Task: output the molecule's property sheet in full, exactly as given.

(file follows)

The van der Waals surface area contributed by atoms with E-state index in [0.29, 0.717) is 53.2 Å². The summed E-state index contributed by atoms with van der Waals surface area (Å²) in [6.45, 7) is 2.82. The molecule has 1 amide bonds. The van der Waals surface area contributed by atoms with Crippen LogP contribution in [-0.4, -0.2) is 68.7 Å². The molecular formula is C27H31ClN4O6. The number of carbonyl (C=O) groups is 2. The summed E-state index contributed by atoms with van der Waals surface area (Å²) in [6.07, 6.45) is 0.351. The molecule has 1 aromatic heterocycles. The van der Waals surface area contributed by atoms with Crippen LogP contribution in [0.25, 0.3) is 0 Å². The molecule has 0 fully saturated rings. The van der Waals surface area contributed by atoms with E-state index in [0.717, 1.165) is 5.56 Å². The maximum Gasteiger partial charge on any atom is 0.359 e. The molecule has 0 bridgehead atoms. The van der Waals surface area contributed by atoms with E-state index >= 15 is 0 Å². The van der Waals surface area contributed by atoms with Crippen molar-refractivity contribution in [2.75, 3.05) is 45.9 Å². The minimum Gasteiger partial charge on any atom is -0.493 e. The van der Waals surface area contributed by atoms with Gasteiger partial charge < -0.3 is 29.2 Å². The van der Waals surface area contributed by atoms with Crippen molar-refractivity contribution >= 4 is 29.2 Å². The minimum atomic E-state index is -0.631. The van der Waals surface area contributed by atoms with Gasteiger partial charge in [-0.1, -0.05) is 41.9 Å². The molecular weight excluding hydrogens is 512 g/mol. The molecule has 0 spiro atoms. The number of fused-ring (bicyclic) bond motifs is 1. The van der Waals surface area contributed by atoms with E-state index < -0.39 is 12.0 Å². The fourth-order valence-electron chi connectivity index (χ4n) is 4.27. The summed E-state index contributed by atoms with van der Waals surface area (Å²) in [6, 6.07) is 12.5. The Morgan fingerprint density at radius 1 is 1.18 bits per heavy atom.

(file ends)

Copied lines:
The van der Waals surface area contributed by atoms with E-state index in [0.29, 0.717) is 53.2 Å². The summed E-state index contributed by atoms with van der Waals surface area (Å²) in [6.45, 7) is 2.82. The molecule has 1 amide bonds. The van der Waals surface area contributed by atoms with Crippen LogP contribution in [-0.4, -0.2) is 68.7 Å². The molecular formula is C27H31ClN4O6. The number of carbonyl (C=O) groups is 2. The summed E-state index contributed by atoms with van der Waals surface area (Å²) in [6.07, 6.45) is 0.351. The molecule has 1 aromatic heterocycles. The van der Waals surface area contributed by atoms with Crippen LogP contribution in [0.25, 0.3) is 0 Å². The molecule has 0 fully saturated rings. The van der Waals surface area contributed by atoms with E-state index in [0.717, 1.165) is 5.56 Å². The maximum Gasteiger partial charge on any atom is 0.359 e. The molecule has 0 bridgehead atoms. The van der Waals surface area contributed by atoms with E-state index >= 15 is 0 Å². The van der Waals surface area contributed by atoms with Crippen molar-refractivity contribution in [2.75, 3.05) is 45.9 Å². The minimum Gasteiger partial charge on any atom is -0.493 e. The van der Waals surface area contributed by atoms with Gasteiger partial charge < -0.3 is 29.2 Å². The van der Waals surface area contributed by atoms with Crippen molar-refractivity contribution >= 4 is 29.2 Å². The minimum atomic E-state index is -0.631. The van der Waals surface area contributed by atoms with Gasteiger partial charge in [-0.1, -0.05) is 41.9 Å². The molecular weight excluding hydrogens is 512 g/mol. The molecule has 0 spiro atoms. The number of fused-ring (bicyclic) bond motifs is 1. The van der Waals surface area contributed by atoms with E-state index < -0.39 is 12.0 Å². The fourth-order valence-electron chi connectivity index (χ4n) is 4.27. The summed E-state index contributed by atoms with van der Waals surface area (Å²) in [6, 6.07) is 12.5. The Morgan fingerprint density at radius 1 is 1.18 bits per heavy atom.